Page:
One concept that’s been rising in popularity over the past decade is augmented reality (AR).Â It’s the idea of a computer overlay on top of what you see, placed in space over real objects.Â This is a private view that only you can see.
There are various methods of doing this, right now the most popular way is looking through your smartphone – the phone’s video camera captures a live feed, and shows it on-screen with AR data added, for example, Yelp will show the names and reviews of nearby restaurants as you look through your phone and move it around.
Another less-popular AR display method is goggles.Â These are used by the military and hardcore nerds, but not by the public at large, mainly because they are goofy-looking.
A couple methods at the edge of reality but still for the most part only science-fiction or concept products not in production are normal-looking glasses with AR, or better yet, near-invisible contact lenses with AR.Â They might be stand-alone, but more likely they would communicate wirelessly with a smartphone-type device in your pocket.
These would allow computer data to be overlaid on whatever you look at, without other people being able to tell what you are seeing.Â The possibilities are endless, and range from indispensable to annoying to terrifying.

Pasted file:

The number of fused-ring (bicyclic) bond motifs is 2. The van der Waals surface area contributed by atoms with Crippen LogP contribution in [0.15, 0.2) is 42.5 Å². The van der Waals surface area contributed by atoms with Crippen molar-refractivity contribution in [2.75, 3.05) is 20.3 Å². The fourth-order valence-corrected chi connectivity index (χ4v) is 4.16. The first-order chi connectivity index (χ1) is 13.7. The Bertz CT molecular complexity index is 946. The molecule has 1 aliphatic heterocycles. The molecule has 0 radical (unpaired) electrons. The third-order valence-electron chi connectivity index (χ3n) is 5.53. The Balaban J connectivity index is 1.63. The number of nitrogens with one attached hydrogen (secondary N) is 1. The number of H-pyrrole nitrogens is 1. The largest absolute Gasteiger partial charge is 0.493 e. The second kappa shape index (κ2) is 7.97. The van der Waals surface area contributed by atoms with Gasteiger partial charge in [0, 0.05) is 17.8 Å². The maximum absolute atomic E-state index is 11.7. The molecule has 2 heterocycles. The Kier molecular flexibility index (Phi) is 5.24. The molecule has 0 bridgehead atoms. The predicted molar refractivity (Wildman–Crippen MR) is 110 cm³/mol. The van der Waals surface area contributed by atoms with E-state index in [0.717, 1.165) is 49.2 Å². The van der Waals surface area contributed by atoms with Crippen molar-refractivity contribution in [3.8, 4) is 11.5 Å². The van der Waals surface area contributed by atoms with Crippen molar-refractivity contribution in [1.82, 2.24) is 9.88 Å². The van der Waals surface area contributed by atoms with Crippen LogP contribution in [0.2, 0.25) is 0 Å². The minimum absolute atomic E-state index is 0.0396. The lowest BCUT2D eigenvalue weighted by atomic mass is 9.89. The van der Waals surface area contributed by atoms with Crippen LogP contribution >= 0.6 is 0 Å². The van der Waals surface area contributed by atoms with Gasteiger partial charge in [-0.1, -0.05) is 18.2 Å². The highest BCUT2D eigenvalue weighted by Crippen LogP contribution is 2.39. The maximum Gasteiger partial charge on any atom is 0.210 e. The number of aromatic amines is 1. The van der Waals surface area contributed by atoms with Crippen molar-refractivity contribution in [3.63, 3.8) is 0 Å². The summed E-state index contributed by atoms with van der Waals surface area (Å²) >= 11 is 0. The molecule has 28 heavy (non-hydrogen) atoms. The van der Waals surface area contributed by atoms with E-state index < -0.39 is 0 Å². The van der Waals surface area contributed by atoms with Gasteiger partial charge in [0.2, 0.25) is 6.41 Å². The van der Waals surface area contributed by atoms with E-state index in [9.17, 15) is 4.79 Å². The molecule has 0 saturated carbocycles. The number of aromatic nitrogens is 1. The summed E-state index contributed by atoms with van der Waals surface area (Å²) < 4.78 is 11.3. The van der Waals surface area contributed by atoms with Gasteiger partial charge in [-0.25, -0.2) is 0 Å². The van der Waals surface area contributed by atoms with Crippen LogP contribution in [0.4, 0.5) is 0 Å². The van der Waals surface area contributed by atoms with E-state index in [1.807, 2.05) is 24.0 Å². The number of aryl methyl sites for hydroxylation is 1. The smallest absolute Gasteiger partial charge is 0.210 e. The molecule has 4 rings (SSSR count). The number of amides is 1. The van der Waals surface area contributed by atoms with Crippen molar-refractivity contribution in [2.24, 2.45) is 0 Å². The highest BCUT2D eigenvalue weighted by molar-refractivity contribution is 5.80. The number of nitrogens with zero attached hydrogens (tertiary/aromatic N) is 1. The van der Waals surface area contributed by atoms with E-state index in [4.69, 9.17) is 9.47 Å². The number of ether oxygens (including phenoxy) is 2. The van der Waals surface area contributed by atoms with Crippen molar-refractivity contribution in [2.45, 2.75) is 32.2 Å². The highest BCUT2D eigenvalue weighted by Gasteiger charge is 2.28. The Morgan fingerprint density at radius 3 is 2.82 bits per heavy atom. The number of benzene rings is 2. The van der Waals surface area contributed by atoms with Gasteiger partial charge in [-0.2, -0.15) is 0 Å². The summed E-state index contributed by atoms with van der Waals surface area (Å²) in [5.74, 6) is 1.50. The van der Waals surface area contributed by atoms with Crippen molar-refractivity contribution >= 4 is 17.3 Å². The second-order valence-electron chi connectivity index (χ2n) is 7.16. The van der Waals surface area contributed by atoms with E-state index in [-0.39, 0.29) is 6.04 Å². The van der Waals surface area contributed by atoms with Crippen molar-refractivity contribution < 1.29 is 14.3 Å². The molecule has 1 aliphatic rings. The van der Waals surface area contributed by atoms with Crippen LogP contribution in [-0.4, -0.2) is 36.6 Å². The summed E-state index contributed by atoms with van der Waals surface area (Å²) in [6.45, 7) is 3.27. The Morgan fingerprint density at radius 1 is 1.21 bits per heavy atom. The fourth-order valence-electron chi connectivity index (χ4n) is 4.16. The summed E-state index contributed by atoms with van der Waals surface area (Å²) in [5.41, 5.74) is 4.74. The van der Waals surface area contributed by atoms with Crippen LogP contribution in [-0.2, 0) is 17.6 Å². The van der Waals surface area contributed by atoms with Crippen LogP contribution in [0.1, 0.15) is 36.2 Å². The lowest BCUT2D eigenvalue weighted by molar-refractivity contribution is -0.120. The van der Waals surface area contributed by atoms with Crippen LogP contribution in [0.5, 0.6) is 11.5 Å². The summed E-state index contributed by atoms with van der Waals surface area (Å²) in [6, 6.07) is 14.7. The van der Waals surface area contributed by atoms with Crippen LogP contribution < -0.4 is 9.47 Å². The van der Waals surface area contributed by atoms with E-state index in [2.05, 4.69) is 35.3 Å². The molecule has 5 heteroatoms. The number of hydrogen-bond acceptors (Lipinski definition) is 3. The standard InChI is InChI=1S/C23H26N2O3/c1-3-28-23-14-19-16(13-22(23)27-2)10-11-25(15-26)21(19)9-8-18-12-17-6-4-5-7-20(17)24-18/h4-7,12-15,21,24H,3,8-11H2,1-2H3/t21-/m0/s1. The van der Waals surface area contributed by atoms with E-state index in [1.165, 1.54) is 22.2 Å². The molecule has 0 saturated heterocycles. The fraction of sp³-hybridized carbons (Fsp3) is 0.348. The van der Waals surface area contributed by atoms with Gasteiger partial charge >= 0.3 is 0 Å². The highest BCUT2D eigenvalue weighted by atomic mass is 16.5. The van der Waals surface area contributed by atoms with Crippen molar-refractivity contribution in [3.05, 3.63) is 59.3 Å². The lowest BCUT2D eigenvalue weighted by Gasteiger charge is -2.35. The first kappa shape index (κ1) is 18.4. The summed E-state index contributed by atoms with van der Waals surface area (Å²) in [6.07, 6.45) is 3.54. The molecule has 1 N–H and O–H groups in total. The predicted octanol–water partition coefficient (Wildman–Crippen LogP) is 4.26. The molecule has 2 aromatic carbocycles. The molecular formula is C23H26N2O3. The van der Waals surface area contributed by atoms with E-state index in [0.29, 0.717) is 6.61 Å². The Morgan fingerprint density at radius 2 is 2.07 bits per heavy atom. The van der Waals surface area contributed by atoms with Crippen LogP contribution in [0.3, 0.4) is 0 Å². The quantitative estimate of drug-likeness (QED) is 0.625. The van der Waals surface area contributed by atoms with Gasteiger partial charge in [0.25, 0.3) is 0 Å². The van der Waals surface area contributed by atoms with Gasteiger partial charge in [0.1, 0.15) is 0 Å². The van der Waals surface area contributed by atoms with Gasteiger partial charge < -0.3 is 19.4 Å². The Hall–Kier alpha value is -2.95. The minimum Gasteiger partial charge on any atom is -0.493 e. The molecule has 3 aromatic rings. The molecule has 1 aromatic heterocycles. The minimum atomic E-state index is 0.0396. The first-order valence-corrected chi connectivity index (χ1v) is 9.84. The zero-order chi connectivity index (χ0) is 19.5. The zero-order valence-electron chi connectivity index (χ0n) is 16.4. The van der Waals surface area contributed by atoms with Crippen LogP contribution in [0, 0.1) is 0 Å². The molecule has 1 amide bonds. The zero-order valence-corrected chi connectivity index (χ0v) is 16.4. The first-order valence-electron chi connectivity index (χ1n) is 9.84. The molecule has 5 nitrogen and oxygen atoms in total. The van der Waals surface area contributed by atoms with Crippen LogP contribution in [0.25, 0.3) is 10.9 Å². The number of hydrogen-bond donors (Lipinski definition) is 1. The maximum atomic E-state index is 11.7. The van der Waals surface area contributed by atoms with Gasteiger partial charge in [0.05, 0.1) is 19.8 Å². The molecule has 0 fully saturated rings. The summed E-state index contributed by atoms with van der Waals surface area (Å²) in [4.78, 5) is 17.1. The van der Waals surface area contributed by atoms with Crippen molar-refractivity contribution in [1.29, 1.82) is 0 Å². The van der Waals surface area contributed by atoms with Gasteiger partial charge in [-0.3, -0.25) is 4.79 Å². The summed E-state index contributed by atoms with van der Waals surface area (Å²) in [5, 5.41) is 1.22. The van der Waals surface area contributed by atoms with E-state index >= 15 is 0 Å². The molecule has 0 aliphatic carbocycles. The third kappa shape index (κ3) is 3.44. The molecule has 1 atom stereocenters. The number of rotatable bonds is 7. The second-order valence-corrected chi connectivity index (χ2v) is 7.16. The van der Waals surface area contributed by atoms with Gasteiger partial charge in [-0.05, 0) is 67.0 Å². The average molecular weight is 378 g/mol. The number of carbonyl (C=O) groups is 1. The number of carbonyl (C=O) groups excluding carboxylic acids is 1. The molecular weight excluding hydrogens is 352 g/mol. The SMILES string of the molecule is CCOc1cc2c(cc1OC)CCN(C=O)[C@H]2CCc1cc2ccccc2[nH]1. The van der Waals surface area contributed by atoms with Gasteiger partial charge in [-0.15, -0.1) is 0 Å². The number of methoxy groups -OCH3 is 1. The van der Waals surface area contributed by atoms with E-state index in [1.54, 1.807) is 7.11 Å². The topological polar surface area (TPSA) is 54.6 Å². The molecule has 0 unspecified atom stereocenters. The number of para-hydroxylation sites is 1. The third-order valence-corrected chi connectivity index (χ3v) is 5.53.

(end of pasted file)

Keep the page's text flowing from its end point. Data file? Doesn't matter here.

Two good science-fiction works I read recently that discuss these possibilities are Vision Machine and Rainbow’s End.Â Vision Machine is more focused on the gadget itself and how copyright laws would apply to it, and Rainbow’s End is more about what the overall world would be like with such a device in it.
It feels like AR is coming, right now you can see the first faltering steps, with iPhone apps, GPSs Kinect games, PS3 virtual pets… I feel like it’s bubbling, beginning to churn and swirl, and soon it will explode into something major.
What sorts of content to expect?Â Well, could be anything, but here are some obvious ones:
- Maps (GPS-type directions, or museum-guide style floorplans)
- Instructions (either usage instructions on a product, or Ikea-style assembly instructions)
- Contacts (names and relevant data hovering above people you see)
- Ads (which could ruin everything if we’re not careful)
- Complete virtual overlays (CGI “suits” that completely change the look of people or things… like everyone you see having the heads of cats)
- PDA functions (to-do lists, clock, calendar)
- Camera functions (stills, video, editing, special effects)
- Phone functions (IM/texts, calls, email)
- Purchasing Info (prices with tax, calorie counts on food, price comparisons)
It’s a brave new augmented reality world, keep an eye out for it!